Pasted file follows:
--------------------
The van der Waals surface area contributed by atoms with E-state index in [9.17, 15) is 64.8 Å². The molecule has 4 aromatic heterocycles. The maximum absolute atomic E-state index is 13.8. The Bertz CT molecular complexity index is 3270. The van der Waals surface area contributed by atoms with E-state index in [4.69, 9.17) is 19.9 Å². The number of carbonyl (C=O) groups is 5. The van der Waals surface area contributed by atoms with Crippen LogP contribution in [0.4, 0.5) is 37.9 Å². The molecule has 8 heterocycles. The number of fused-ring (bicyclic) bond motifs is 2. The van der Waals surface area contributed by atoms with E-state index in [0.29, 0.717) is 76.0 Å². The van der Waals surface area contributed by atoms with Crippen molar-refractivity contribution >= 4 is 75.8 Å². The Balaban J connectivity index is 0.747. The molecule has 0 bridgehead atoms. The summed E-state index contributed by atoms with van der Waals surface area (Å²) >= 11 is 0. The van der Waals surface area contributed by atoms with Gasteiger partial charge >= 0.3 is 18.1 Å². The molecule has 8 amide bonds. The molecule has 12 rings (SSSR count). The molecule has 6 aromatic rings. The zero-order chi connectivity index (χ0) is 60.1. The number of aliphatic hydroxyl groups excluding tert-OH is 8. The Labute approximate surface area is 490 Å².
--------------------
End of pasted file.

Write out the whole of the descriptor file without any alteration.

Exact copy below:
The van der Waals surface area contributed by atoms with E-state index in [9.17, 15) is 64.8 Å². The molecule has 4 aromatic heterocycles. The maximum absolute atomic E-state index is 13.8. The Bertz CT molecular complexity index is 3270. The van der Waals surface area contributed by atoms with E-state index in [4.69, 9.17) is 19.9 Å². The number of carbonyl (C=O) groups is 5. The van der Waals surface area contributed by atoms with Crippen LogP contribution in [0.4, 0.5) is 37.9 Å². The molecule has 8 heterocycles. The number of fused-ring (bicyclic) bond motifs is 2. The van der Waals surface area contributed by atoms with E-state index in [0.29, 0.717) is 76.0 Å². The van der Waals surface area contributed by atoms with Crippen molar-refractivity contribution >= 4 is 75.8 Å². The Balaban J connectivity index is 0.747. The molecule has 0 bridgehead atoms. The summed E-state index contributed by atoms with van der Waals surface area (Å²) >= 11 is 0. The van der Waals surface area contributed by atoms with Gasteiger partial charge >= 0.3 is 18.1 Å². The molecule has 8 amide bonds. The molecule has 12 rings (SSSR count). The molecule has 6 aromatic rings. The zero-order chi connectivity index (χ0) is 60.1. The number of aliphatic hydroxyl groups excluding tert-OH is 8. The Labute approximate surface area is 490 Å².